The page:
Researchers participating in this study were advised to print the questionnaire, so that each line representing a linear scale was exactly 100 mm long. This would result in measured distances of verbal anchors between 0 mm and 100 mm. However, there were several cases where the printouts were slightly distorted, i.e. shorter or longer. The real length of the lines in the printouts was reported with the information for each application. Based on this information, the measured values were adjusted for the ratio between the real length of the line in the printed version and the prescribed length of 100 mm.
Date and time formats were harmonized.
Season descriptions were harmonized.
KG class: Koeppen-Geiger (KG) classifications were derived for the place of survey (provided by the researcher), and the places of current residence, previous residence, and origin (as stated by the participants). To obtain the KG class for each combination of city and country, the KG world map (Version March 2017) provided for R (http://koeppen-geiger.vu-wien.ac.at/present.htm) was used. This map is based on data from 1986 to 2010 and is the re-analysed KG map with a resolution of 5 arc minutes using the downscaling algorithms25. In order to obtain the KG class automatically, the latitude and longitude were first derived based on Nominatim, the search engine for OpenStreetMap data (http://nominatim.openstreetmap.org), then converted to the pixel number of the map.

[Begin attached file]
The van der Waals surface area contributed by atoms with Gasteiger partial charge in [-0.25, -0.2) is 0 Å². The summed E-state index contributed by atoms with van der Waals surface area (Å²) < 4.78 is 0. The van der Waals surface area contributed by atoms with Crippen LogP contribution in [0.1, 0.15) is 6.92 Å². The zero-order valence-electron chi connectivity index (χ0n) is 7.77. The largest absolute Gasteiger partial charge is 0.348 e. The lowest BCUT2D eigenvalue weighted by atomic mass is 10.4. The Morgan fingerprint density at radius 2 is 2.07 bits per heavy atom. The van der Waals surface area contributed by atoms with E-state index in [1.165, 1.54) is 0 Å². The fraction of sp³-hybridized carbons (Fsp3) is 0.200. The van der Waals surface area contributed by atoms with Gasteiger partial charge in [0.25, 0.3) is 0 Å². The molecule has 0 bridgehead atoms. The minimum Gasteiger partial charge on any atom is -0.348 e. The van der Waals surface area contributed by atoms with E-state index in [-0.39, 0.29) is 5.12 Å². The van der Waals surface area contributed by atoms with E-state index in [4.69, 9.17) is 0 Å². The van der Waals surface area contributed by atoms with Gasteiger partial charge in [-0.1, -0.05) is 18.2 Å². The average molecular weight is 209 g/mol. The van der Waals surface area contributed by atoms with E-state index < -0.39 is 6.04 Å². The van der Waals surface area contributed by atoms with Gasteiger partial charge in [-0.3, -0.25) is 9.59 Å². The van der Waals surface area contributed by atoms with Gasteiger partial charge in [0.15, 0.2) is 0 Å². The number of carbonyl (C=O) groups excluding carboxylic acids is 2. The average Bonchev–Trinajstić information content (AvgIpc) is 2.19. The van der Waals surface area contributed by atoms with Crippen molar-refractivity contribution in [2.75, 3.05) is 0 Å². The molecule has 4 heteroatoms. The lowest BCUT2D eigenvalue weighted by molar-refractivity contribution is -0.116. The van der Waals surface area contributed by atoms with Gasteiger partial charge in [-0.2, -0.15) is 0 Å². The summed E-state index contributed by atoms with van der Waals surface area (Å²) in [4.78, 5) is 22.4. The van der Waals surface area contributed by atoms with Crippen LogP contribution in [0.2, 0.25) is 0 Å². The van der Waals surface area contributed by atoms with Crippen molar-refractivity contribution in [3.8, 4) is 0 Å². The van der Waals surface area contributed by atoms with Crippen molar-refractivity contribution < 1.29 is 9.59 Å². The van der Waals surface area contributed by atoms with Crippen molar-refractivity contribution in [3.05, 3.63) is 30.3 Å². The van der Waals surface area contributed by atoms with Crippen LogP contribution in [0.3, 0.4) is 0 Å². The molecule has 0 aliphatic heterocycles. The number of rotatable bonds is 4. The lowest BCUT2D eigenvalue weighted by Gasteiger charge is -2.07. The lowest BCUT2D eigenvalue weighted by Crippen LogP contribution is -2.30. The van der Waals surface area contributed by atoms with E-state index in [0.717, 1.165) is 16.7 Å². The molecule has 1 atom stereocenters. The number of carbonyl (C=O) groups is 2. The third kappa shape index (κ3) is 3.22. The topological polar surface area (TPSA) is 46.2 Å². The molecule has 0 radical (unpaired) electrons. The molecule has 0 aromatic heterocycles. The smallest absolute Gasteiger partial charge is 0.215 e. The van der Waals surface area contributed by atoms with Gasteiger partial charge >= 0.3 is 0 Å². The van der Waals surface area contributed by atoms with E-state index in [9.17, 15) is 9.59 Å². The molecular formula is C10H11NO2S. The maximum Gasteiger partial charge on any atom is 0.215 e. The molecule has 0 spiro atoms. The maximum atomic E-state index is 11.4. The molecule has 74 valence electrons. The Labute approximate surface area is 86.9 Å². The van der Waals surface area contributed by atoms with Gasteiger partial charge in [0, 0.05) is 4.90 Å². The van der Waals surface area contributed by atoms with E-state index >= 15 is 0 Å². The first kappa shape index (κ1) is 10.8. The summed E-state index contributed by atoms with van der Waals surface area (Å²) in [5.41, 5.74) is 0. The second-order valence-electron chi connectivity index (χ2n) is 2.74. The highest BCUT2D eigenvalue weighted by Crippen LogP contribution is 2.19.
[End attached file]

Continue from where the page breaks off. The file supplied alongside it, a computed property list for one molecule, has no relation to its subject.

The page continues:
Language type: The verbal anchors differ in their type between languages (see also10). In some languages, e.g. English, two adjectives are used on the cool and warm side of the scale, respectively, e.g. “warm” and “hot”. Data entries from these languages were assigned the language type “2”. Other languages, e.g. Portuguese, use only one adjective on each side, e.g. “frio”. These are language type “1”. In addition, few languages use either two adjectives on the hot side and one on the cold side (“3h”) or vice versa (“3c”).
Adaptation level: Depending on the answers to the places of current and previous residence, this variable had the levels: “low”, “middle”, or “high”. The coding was based on the length of residency and the KG classes of current and previous place of living. “Low” denotes that the respondent was living less than a year in the current KG class and that the previous place had a different KG class. “Middle” was assigned to those living 1 to 3 years in the current KG class, but a different one before. All others, i.e. living more than 3 years in the current KG class are “high”.
Native: The variable native speaker was a binary variable (yes/no) generated. Responses are marked as “yes”, in case the language of the questionnaire is equal to (one of) the language(s) spoken in the country of origin of the respondent. All other responses were marked as “no”.